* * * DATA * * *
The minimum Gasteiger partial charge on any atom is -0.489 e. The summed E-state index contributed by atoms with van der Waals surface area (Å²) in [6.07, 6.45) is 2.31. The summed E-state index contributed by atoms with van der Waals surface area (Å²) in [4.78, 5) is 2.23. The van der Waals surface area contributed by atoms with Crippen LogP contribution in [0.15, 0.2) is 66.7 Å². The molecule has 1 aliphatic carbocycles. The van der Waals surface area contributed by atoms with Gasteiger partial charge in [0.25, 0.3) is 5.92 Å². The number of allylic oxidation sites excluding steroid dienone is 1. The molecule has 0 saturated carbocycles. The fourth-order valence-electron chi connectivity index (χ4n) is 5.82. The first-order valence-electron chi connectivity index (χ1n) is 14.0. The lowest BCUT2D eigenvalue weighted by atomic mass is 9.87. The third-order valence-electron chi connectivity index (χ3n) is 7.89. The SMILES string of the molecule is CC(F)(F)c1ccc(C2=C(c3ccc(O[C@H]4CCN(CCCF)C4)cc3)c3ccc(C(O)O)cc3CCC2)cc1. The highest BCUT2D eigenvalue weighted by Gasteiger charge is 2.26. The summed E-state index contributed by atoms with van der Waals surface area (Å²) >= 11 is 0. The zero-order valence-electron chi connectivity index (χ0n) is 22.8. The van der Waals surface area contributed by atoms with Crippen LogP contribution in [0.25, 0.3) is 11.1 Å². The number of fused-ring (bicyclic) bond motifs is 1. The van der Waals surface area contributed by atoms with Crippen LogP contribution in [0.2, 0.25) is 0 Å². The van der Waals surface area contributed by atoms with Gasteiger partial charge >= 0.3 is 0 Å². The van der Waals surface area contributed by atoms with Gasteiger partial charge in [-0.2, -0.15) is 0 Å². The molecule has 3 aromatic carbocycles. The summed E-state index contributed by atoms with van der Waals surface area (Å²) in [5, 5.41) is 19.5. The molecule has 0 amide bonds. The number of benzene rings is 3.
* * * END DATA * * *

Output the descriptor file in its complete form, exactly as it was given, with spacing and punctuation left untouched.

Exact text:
The minimum Gasteiger partial charge on any atom is -0.489 e. The summed E-state index contributed by atoms with van der Waals surface area (Å²) in [6.07, 6.45) is 2.31. The summed E-state index contributed by atoms with van der Waals surface area (Å²) in [4.78, 5) is 2.23. The van der Waals surface area contributed by atoms with Crippen LogP contribution in [0.15, 0.2) is 66.7 Å². The molecule has 1 aliphatic carbocycles. The van der Waals surface area contributed by atoms with Gasteiger partial charge in [0.25, 0.3) is 5.92 Å². The number of allylic oxidation sites excluding steroid dienone is 1. The molecule has 0 saturated carbocycles. The fourth-order valence-electron chi connectivity index (χ4n) is 5.82. The first-order valence-electron chi connectivity index (χ1n) is 14.0. The lowest BCUT2D eigenvalue weighted by atomic mass is 9.87. The third-order valence-electron chi connectivity index (χ3n) is 7.89. The SMILES string of the molecule is CC(F)(F)c1ccc(C2=C(c3ccc(O[C@H]4CCN(CCCF)C4)cc3)c3ccc(C(O)O)cc3CCC2)cc1. The highest BCUT2D eigenvalue weighted by Gasteiger charge is 2.26. The summed E-state index contributed by atoms with van der Waals surface area (Å²) >= 11 is 0. The zero-order valence-electron chi connectivity index (χ0n) is 22.8. The van der Waals surface area contributed by atoms with Crippen LogP contribution in [0.25, 0.3) is 11.1 Å². The number of fused-ring (bicyclic) bond motifs is 1. The van der Waals surface area contributed by atoms with Crippen LogP contribution in [0.2, 0.25) is 0 Å². The van der Waals surface area contributed by atoms with Gasteiger partial charge >= 0.3 is 0 Å². The van der Waals surface area contributed by atoms with Gasteiger partial charge in [-0.2, -0.15) is 0 Å². The molecule has 3 aromatic carbocycles. The summed E-state index contributed by atoms with van der Waals surface area (Å²) in [5, 5.41) is 19.5. The molecule has 0 amide bonds. The number of benzene rings is 3.